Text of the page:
Recently diagnosed with type 1 diabetes?
Diabetes is a complicated and challenging disease. It is an exhausting battle of highs and lows—physically and emotionally. Diabetes is an everyday disease that cannot be ignored. Finding the right balance is the key to managing your new way of life.
Type 1 Diabetes Mellitus (T1DM) is an autoimmune disease that can emerge suddenly, causing dependence on insulin for life. This means that your immune system (the part of your body that helps fight infections) mistakenly attacks the cells in the pancreas that produce insulin (known as beta cells). As beta cells are destroyed, your ability to produce insulin is decreased. Insulin is important because it helps keep blood sugar (glucose) levels normal.
Despite progress towards understanding the science behind T1DM, doctors are still working hard to develop new treatments that can be given soon after diagnosis to preserve the remaining beta cells for as long as possible.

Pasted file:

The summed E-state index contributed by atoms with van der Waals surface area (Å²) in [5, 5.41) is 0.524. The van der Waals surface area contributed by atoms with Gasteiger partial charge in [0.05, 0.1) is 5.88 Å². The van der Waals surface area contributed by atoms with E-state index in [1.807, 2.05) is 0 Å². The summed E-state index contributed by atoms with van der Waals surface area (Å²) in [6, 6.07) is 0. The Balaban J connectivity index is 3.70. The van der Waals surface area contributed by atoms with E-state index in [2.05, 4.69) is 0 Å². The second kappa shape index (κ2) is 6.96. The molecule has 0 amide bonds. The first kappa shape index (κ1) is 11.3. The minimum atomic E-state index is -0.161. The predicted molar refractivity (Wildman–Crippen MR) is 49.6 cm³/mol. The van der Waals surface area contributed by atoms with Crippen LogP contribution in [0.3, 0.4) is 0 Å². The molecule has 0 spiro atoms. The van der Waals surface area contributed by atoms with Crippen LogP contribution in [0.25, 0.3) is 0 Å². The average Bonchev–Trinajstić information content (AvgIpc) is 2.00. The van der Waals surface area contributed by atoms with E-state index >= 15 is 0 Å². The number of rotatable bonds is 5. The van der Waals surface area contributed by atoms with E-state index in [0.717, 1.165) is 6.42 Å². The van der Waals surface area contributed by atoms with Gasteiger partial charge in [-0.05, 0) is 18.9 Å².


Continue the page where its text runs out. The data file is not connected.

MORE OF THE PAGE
For a period right after diagnosis, not all of a person’s beta cells have been destroyed—between 15-40% remain, and your pancreas is still able to make small amounts of insulin. Scientific evidence suggests that giving medicines to affect the immune system soon after diagnosis may stop, delay, or decrease the destruction of beta cells, resulting in better glucose control.
Even small amounts of naturally produced insulin can improve blood sugar control, make daily management of diabetes easier, and reduce the risk of long-term complications. Preserving these remaining beta cells is the goal of the T1DAL trial.
Your beta cells are precious. Help us learn how to save them.